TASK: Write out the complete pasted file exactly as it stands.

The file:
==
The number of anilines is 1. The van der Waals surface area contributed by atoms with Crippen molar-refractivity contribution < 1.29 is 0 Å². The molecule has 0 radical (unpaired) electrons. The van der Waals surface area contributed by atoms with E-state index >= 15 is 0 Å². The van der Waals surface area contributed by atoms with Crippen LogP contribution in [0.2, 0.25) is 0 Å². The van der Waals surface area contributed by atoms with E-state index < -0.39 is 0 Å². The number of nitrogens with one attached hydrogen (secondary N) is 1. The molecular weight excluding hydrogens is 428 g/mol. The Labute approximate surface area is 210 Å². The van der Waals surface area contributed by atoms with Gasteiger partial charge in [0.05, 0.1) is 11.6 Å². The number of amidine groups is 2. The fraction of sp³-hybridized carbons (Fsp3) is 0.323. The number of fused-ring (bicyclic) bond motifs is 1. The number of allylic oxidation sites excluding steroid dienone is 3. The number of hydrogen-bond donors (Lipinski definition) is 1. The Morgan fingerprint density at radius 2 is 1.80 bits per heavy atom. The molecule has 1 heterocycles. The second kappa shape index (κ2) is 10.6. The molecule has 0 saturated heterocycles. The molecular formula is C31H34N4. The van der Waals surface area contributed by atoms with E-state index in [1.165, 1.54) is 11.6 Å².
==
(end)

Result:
The number of anilines is 1. The van der Waals surface area contributed by atoms with Crippen molar-refractivity contribution < 1.29 is 0 Å². The molecule has 0 radical (unpaired) electrons. The van der Waals surface area contributed by atoms with E-state index >= 15 is 0 Å². The van der Waals surface area contributed by atoms with Crippen LogP contribution in [0.2, 0.25) is 0 Å². The van der Waals surface area contributed by atoms with E-state index < -0.39 is 0 Å². The number of nitrogens with one attached hydrogen (secondary N) is 1. The molecular weight excluding hydrogens is 428 g/mol. The Labute approximate surface area is 210 Å². The van der Waals surface area contributed by atoms with Gasteiger partial charge in [0.05, 0.1) is 11.6 Å². The number of amidine groups is 2. The fraction of sp³-hybridized carbons (Fsp3) is 0.323. The number of fused-ring (bicyclic) bond motifs is 1. The number of allylic oxidation sites excluding steroid dienone is 3. The number of hydrogen-bond donors (Lipinski definition) is 1. The Morgan fingerprint density at radius 2 is 1.80 bits per heavy atom. The molecule has 1 heterocycles. The second kappa shape index (κ2) is 10.6. The molecule has 0 saturated heterocycles. The molecular formula is C31H34N4. The van der Waals surface area contributed by atoms with E-state index in [1.165, 1.54) is 11.6 Å².